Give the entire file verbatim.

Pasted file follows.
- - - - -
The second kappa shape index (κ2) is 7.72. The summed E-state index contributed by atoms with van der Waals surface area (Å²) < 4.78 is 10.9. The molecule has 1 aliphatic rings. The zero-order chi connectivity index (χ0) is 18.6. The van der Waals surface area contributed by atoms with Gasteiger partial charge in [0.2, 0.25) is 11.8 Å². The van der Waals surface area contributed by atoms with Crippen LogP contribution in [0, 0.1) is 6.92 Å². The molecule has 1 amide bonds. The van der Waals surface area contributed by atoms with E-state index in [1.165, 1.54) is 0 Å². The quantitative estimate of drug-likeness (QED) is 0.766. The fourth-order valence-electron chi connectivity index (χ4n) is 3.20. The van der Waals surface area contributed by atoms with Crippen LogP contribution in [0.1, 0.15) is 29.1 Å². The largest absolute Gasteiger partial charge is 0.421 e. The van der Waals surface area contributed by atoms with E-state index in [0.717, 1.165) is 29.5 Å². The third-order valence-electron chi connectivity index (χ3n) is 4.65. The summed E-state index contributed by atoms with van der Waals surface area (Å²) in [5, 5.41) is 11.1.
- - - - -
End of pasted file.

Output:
The second kappa shape index (κ2) is 7.72. The summed E-state index contributed by atoms with van der Waals surface area (Å²) < 4.78 is 10.9. The molecule has 1 aliphatic rings. The zero-order chi connectivity index (χ0) is 18.6. The van der Waals surface area contributed by atoms with Gasteiger partial charge in [0.2, 0.25) is 11.8 Å². The van der Waals surface area contributed by atoms with Crippen LogP contribution in [0, 0.1) is 6.92 Å². The molecule has 1 amide bonds. The van der Waals surface area contributed by atoms with E-state index in [1.165, 1.54) is 0 Å². The quantitative estimate of drug-likeness (QED) is 0.766. The fourth-order valence-electron chi connectivity index (χ4n) is 3.20. The van der Waals surface area contributed by atoms with Crippen LogP contribution in [0.1, 0.15) is 29.1 Å². The largest absolute Gasteiger partial charge is 0.421 e. The van der Waals surface area contributed by atoms with E-state index in [0.717, 1.165) is 29.5 Å². The third-order valence-electron chi connectivity index (χ3n) is 4.65. The summed E-state index contributed by atoms with van der Waals surface area (Å²) in [5, 5.41) is 11.1.